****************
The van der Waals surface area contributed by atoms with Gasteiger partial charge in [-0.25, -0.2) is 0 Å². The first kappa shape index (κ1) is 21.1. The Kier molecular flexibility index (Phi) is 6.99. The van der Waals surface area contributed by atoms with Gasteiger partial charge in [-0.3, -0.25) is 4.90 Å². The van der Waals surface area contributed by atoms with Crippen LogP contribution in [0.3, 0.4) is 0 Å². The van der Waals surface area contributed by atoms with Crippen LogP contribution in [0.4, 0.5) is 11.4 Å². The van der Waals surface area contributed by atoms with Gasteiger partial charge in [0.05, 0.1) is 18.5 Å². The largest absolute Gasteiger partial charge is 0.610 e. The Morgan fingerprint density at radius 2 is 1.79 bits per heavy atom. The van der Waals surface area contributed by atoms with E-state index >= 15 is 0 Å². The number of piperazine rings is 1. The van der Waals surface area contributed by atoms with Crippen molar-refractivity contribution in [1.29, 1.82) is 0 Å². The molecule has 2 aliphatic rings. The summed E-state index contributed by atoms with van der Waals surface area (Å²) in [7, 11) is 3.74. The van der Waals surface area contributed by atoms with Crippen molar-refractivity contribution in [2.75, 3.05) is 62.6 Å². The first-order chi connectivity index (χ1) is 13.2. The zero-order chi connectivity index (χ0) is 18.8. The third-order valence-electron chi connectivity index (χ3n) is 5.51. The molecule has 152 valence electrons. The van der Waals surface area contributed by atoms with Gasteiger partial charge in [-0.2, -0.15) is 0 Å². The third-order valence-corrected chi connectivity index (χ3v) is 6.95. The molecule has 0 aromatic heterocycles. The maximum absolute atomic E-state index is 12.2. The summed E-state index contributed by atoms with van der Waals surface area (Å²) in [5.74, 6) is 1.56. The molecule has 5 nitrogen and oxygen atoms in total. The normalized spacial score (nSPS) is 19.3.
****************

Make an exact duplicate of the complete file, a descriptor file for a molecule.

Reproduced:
The van der Waals surface area contributed by atoms with Gasteiger partial charge in [-0.25, -0.2) is 0 Å². The first kappa shape index (κ1) is 21.1. The Kier molecular flexibility index (Phi) is 6.99. The van der Waals surface area contributed by atoms with Gasteiger partial charge in [-0.3, -0.25) is 4.90 Å². The van der Waals surface area contributed by atoms with Crippen LogP contribution in [0.3, 0.4) is 0 Å². The van der Waals surface area contributed by atoms with Crippen LogP contribution in [0.4, 0.5) is 11.4 Å². The van der Waals surface area contributed by atoms with Gasteiger partial charge in [0.05, 0.1) is 18.5 Å². The largest absolute Gasteiger partial charge is 0.610 e. The Morgan fingerprint density at radius 2 is 1.79 bits per heavy atom. The van der Waals surface area contributed by atoms with E-state index >= 15 is 0 Å². The number of piperazine rings is 1. The van der Waals surface area contributed by atoms with Crippen molar-refractivity contribution in [1.29, 1.82) is 0 Å². The molecule has 2 aliphatic rings. The summed E-state index contributed by atoms with van der Waals surface area (Å²) in [7, 11) is 3.74. The van der Waals surface area contributed by atoms with Crippen molar-refractivity contribution in [2.75, 3.05) is 62.6 Å². The first-order chi connectivity index (χ1) is 13.2. The zero-order chi connectivity index (χ0) is 18.8. The third-order valence-electron chi connectivity index (χ3n) is 5.51. The molecule has 152 valence electrons. The van der Waals surface area contributed by atoms with Gasteiger partial charge in [-0.2, -0.15) is 0 Å². The third-order valence-corrected chi connectivity index (χ3v) is 6.95. The molecule has 0 aromatic heterocycles. The maximum absolute atomic E-state index is 12.2. The summed E-state index contributed by atoms with van der Waals surface area (Å²) in [5.74, 6) is 1.56. The molecule has 5 nitrogen and oxygen atoms in total. The normalized spacial score (nSPS) is 19.3.